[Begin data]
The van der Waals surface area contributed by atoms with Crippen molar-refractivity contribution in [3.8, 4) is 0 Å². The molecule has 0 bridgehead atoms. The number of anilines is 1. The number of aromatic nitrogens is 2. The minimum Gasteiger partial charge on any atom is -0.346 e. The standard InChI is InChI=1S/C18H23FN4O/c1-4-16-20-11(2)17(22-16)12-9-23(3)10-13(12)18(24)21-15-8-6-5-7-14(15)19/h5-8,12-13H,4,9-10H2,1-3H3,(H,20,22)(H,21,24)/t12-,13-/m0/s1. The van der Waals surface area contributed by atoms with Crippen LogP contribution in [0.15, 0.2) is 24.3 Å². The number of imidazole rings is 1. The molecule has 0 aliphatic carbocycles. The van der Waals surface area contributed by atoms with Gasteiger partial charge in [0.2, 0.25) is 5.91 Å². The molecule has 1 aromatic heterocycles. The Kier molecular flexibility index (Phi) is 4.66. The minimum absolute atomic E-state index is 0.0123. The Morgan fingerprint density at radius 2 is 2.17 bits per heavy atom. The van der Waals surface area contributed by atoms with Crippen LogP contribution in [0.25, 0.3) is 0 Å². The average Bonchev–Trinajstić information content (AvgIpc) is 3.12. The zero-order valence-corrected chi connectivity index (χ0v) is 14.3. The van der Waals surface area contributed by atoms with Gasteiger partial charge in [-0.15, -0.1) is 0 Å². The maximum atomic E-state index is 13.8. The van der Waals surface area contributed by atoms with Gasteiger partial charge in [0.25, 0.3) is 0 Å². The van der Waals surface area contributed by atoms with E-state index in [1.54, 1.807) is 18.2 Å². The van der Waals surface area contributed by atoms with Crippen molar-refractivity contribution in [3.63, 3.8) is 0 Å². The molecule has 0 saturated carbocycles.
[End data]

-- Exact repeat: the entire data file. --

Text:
The van der Waals surface area contributed by atoms with Crippen molar-refractivity contribution in [3.8, 4) is 0 Å². The molecule has 0 bridgehead atoms. The number of anilines is 1. The number of aromatic nitrogens is 2. The minimum Gasteiger partial charge on any atom is -0.346 e. The standard InChI is InChI=1S/C18H23FN4O/c1-4-16-20-11(2)17(22-16)12-9-23(3)10-13(12)18(24)21-15-8-6-5-7-14(15)19/h5-8,12-13H,4,9-10H2,1-3H3,(H,20,22)(H,21,24)/t12-,13-/m0/s1. The van der Waals surface area contributed by atoms with Crippen LogP contribution in [0.15, 0.2) is 24.3 Å². The number of imidazole rings is 1. The molecule has 0 aliphatic carbocycles. The van der Waals surface area contributed by atoms with Gasteiger partial charge in [0.2, 0.25) is 5.91 Å². The molecule has 1 aromatic heterocycles. The Kier molecular flexibility index (Phi) is 4.66. The minimum absolute atomic E-state index is 0.0123. The Morgan fingerprint density at radius 2 is 2.17 bits per heavy atom. The van der Waals surface area contributed by atoms with Crippen LogP contribution in [0.25, 0.3) is 0 Å². The average Bonchev–Trinajstić information content (AvgIpc) is 3.12. The zero-order valence-corrected chi connectivity index (χ0v) is 14.3. The van der Waals surface area contributed by atoms with Gasteiger partial charge in [-0.15, -0.1) is 0 Å². The maximum atomic E-state index is 13.8. The van der Waals surface area contributed by atoms with Gasteiger partial charge in [0.25, 0.3) is 0 Å². The van der Waals surface area contributed by atoms with E-state index in [1.54, 1.807) is 18.2 Å². The van der Waals surface area contributed by atoms with Crippen molar-refractivity contribution in [3.63, 3.8) is 0 Å². The molecule has 0 saturated carbocycles.